I recently finished reading Justine Picardie’s novel Daphne. I hesitated before ordering it with the gigantic Barnes and Noble gift certificate I get for Christmas from my work buddies each year ($500!!!!) because I hate it when I order a book that disappoints. That’s why I usually save my certificate for purchasing sure things like hard backs of books I have already read and want to add to my permanent library. How stupid is that?
Anyway – I took the plunge, entered my gift cert number and hit the button … I then foolishly began perusing Amazon reviews and started to doubt myself. So, when the book actually arrived, I didn’t dive in, I glanced at it out of the corner of my eye as it sat next to my bed for two weeks. Then, I moved it around with me wherever I went, leaving it on my mother’s writing desk where I read in the mornings for two days and the coffee table which is piled with books for another week.
I decided to read two warm up books, The Seance (good) and The Ghost Writer (creepy good) both by John Harwood. During all if this, I was still working away on biographies of Emily Dickinson, Emma Hamilton and Georgiana, The Duchess of Devonshire. I am almost finished with Emily, 3/4’s finished with Emma and 1/4 with Georgiana.
So, I finally started Daphne on a dark and rainy evening. I LOVED IT. I read it while stirring sauce, running bath water, letting the dog out. It was completely gift certificate worthy. It is basically a a fictionalized account based during the time Daphne DuMaurier was writing her biography about Branwell Bronte in the late 1950’s. The story shifts back and forth from Daphne, her correspondence with a disgraced former Bronte curator, Alex Symington and a fictional character who is contemporary.Therefore it qualifies as my favorite kind of book: a back-n-forth book. For informational purposes and clarity, both DuMaurier and Symington were actual people. The plot concerning the fictional modern character cleverly mimics Daphne’s greatest novel, Rebecca. This young woman is researching Daphne for a Phd thesis and comes across the correspondence between Daphne and Mr. Symington. She is slightly obsessed with Daphne, but you don’t feel as if she is round the bend. It really is atmospheric and well written and if you like a good literary mystery, while the mystery part is fairly low key, this is a good read. I read it during a rainy week, so that was even better.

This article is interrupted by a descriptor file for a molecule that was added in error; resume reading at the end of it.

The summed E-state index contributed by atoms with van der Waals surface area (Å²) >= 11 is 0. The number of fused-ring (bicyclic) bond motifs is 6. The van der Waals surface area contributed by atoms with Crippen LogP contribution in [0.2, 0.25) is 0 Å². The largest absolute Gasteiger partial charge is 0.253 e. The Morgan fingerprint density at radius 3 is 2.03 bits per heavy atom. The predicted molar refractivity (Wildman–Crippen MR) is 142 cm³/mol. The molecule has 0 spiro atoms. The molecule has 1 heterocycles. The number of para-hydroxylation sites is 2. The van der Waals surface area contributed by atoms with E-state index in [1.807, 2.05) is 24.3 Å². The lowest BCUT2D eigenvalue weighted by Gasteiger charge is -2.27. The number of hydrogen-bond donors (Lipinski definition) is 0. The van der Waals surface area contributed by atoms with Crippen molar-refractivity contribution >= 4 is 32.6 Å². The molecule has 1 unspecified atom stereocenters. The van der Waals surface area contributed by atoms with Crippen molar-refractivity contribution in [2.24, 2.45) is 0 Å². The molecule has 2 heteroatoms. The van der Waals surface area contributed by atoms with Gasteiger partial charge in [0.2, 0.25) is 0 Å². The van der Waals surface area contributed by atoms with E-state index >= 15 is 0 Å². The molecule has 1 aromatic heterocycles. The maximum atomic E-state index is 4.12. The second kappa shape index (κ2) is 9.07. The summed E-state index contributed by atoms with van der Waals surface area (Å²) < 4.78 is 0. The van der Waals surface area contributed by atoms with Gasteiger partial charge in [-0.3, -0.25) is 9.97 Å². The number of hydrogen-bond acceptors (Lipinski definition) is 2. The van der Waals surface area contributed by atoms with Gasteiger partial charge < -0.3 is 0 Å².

Some caveats: I may have loved this so much because I knew a lot about Daphne. But don’t let that stop you. You can do some fun research. I understood the back story which is kind of alluded to in the novel but not really clarified to for purposes of brevity, I am sure. I have read almost all Daphne Du Maurier’s novels ( not the Branwell Bio – which I plan to add to my stack) and I have read the definitive Biography about her by Margaret Forster. This biography, if you like biographies, is excellent. Also, another very helpful thing to know is the gist of the story surrounding J.M.Barrie (Peter Pan)and the children who were his models for The Lost Boys. Actually, it is one of the saddest tales of family tragedy. As it happens, Peter Pan was Daphne DuMaurier’s first cousin. Being someone who has close cousinly relationships, I was very sympathetic to Daphne’s relationship with Peter. I was propelled into research about J.M. Barrie after watching Finding Never-land. This excellent website will give you heaps of background information and if you don’t feel incredibly sad after looking at all of the pictures, you aren’t well and I would suggest you stop taking your anti-depressants.
Anyway – WONDERFUL BOOK. Have a go…